How to Transition From Doing Free Work From Home Jobs Into Paying Gigs

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How do you transition from doing free work from home to a paid position? Here are the best strategies to start getting paid what you're worth!

Tired of doing free work at home jobs without getting paid? Turning free work into a paying gig is probably one of the toughest things I’ve faced as a business owner.

When you’re first starting out it’s difficult to build up a portfolio when you don’t have any experience. And most clients want to see some sort of past experience that qualifies you for the gig.

This means that, for awhile at least, you’ll have to do free work from home while transitioning to a paid position in the future. So how exactly do you transition from free work into a paying gig? 

I’ve compiled a list of the best strategies, including many from my own experience, as well as input from over 9,000 freelancers in the Careful Cents community. 

1. Perfect your pitch

Before approaching your client about paid work, you’ll want to practice and perfect your pitch. Write out several different pitches and then practice in the mirror, or with a friend. You want to come off confident not nervous and like you threw everything together.

Your approach is everything, so consider your client’s communication style when crafting your proposal. Use language that reflects their mission and shows that you want to grow with the client — not just get paid.

Keep your pitch concise, yet informative (don’t give them your whole life’s story!) and make sure your client knows what they will be getting out of this new relationship. Illustrate why you are worth it and how you will help them grow!

And remember, be confident!

2. Make it hard for them to say no

When you’re working for free while trying to transition into paid work, your work needs to be stellar and irresistible. Make sure you are giving 100% to these free projects, so you can prove that you’re an invaluable asset to your client.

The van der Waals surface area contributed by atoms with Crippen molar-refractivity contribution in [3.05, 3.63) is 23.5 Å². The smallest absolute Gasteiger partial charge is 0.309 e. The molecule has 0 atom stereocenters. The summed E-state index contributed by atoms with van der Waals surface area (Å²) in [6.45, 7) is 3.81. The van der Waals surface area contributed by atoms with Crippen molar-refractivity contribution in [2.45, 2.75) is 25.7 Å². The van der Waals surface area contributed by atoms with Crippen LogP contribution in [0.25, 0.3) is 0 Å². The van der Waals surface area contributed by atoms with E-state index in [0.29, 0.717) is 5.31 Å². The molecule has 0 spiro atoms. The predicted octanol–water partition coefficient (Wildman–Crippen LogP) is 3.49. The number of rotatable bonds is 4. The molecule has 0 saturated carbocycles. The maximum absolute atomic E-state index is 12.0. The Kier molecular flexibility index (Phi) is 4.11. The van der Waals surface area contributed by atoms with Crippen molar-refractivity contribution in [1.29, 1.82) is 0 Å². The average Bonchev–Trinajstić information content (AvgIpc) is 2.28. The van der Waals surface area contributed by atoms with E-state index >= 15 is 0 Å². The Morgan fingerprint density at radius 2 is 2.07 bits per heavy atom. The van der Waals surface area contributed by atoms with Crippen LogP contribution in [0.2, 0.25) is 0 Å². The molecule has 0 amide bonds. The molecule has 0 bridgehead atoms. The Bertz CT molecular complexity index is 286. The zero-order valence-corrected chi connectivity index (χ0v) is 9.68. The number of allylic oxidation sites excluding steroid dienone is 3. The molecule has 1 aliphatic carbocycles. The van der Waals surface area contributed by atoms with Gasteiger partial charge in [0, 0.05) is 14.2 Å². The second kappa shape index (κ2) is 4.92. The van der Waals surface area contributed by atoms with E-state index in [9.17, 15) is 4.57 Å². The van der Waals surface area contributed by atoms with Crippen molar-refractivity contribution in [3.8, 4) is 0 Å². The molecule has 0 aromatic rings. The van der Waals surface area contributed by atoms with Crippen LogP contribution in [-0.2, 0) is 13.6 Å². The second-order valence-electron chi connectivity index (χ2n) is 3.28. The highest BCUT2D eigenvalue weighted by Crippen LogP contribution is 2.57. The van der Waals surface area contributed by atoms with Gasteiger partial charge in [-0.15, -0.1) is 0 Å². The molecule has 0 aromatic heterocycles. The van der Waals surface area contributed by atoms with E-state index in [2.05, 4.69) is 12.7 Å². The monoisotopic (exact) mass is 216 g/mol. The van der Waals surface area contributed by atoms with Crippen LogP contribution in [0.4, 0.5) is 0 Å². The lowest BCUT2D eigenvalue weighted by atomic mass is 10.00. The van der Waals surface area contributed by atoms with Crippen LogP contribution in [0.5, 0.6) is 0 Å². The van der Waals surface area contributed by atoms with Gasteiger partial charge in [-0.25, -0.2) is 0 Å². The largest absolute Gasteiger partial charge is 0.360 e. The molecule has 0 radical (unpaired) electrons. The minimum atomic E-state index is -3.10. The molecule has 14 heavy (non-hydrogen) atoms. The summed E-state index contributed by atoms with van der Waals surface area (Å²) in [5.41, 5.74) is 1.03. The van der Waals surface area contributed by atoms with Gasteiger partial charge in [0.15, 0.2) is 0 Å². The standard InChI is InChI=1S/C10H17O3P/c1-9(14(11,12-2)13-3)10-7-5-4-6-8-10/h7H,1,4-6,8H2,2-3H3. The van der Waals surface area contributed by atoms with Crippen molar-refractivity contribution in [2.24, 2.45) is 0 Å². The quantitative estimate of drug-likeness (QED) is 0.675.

By submitting quality work — on time, every time — you can help ensure you’re at the top of their list for future opportunities. Do you have specific wins that you’ve helped them achieve? What stats can you share that will prove your case even more?

When I approached clients in an effort to get them to start paying me, I made sure to list out things like increase in blog traffic, newsletter subscribers, social media followers, and any other stats that would show progress. By making yourself invaluable and irreplaceable, it will be hard for them to say no!

3. Be honest and straightforward 

Nothing will turn off a potential client more than approaching them with an emotional plea. Even when you’re trying to get a raise at a traditional job, experts advise not to share your sob story about your financial or personal situations. 

Bosses and clients don’t really care that you’re a struggling freelancer or surviving in a single-income household — all they’re thinking about is the bottom line. 

When jumping on the phone or Skype, remember to talk calmly about your desire to transition to a paid position. 

Leave the emotions out of it — even if you’re slightly jaded they’ve taken advantage of you — and focus on being honest and straightforward about what you want. 

sell clients paid more quote

4. Know the value of your skills 

The best way to approach a client about paying you is to offer cold-hard facts about what you’ve brought to the table since working together. 

How has the company or brand been impacted since you started working for them? Share any accomplishments, milestones or success stories, and use them as proof to why you should start getting paid. Keeping a “wins” doc of recording anecdotal wins or small progress metrics is a smart way to measure success when the time comes.

It’s difficult for clients who previously got you to work for free, to suddenly see the value in paying you for that same work. So it’s your job to know your value, and prove to them that you’re more experienced now — and worth getting paid!